Public gardens around Crawley will become beds of purple crocuses next Spring after on of the town’s Beavers colonies joined the fight to eradicate polio worldwide.
In collaboration with the Rotary Club, the 7th Crawley Beaver Scouts have planted 5,000 purple crocus corms for Rotary International’s Purple4Polio campaign.
On Monday they were helping the Crawley Memorial Garden workers in the heart of the town centre planting 3,000 crocus corms.
They were joined by scout leaders, their parents, members of the Rotary Club, Lions and the Forget Me Not dementia care support group.
Later in the morning, they went to St Catherine’s Hospice where staff there helped with a spot of gardening.
The Crawley Beavers are just one of hundreds groups across the country taking part in the Purple4Polio crocus planting initiative. For them it is also helping them achieve some of their badges.
They started last month at Crawley Hospital on the green opposite the Olive Tree and in front Rainbow Nursery school where they laid 700 corms.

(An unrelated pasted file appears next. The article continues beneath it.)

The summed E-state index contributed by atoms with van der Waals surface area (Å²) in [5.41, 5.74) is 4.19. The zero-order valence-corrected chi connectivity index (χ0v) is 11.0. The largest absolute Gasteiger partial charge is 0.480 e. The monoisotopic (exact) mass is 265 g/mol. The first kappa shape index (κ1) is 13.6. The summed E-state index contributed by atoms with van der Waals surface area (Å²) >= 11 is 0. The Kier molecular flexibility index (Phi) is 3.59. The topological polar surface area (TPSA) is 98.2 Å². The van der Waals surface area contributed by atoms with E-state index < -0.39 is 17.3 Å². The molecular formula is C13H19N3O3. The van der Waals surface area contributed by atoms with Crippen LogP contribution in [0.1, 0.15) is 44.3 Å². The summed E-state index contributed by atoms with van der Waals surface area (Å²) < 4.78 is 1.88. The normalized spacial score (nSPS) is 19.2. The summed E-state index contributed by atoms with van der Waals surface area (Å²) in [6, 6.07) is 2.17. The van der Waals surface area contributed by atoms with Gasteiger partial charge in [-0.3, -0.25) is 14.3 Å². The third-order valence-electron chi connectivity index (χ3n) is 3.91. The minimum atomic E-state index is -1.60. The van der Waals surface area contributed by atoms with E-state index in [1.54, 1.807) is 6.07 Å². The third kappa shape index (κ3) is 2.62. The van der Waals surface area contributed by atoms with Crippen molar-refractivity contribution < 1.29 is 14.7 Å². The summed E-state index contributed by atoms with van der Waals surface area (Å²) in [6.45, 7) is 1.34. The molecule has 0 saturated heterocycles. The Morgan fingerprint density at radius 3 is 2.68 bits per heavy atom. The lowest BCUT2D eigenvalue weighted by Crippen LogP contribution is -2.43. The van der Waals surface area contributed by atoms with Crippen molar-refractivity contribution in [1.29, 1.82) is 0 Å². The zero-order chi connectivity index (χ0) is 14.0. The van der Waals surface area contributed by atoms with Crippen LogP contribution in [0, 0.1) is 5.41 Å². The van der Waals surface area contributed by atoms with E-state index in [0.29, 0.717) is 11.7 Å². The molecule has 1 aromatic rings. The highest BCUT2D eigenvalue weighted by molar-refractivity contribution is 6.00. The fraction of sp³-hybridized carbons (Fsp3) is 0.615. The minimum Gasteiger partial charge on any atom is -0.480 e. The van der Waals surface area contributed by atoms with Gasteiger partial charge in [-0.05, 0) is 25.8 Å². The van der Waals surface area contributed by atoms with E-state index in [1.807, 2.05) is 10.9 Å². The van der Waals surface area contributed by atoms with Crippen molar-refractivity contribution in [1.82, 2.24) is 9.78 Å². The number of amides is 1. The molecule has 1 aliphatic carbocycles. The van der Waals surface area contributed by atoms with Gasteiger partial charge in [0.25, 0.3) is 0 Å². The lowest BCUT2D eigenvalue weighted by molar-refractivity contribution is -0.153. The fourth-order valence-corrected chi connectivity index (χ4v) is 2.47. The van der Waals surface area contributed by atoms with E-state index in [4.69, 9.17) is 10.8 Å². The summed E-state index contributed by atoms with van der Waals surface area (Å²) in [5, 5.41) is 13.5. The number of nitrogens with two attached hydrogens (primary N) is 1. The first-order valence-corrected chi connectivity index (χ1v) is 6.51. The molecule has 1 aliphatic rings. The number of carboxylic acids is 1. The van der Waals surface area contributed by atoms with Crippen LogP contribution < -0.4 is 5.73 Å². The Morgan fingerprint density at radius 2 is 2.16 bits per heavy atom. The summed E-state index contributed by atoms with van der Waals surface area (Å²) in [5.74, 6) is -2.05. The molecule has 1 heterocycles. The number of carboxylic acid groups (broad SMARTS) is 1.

Earlier in October they visited East Surrey Hospital where, with the help of the dermatology department staff they planted corms in the courtyard by the chemotherapy suite.
Scout leader Yvonne Seetayah said: “This activity is one criterion which a Beaver Scout needs to complete for their Community Impact Stage 1 badge and My World badge.
“The latter being a Challenge badge, is one of six that a Beaver Scout needs to acquire in order to be qualified for the coveted Bronze Chief Scout Award - the highest achievement in Scouting, a Beaver Scout can acquire at their age.”
For the first badge the Beaver Scout needs to take practical action in the service of others, in order to create positive social change.
It needs to be at least four hours long, spread over a period of time, benefit the wider community as well as the young people taking part.
The Purple4Polio campaign is part of Rotary’s 30 year worldwide commitment to eradicate polio.
In that time the amount of polio-endemic countries has dropped from 125 to just two, with over 2.5bn children receiving vaccinations thanks to the help of Rotary.
Purple crocuses were chosen because the colour represents the purple dye used to mark the finger of a child who has been immunised for polio.
With eradication now closer than ever, Rotary International in Great Britain and Ireland’s latest campaign, Purple4Polio, is designed to unite communities to engage in activities as part of the final push to eradicate polio for good.
For more information about Rotary and Purple4Polio go to www.rotarygbi.org/what-we-do/purple4polio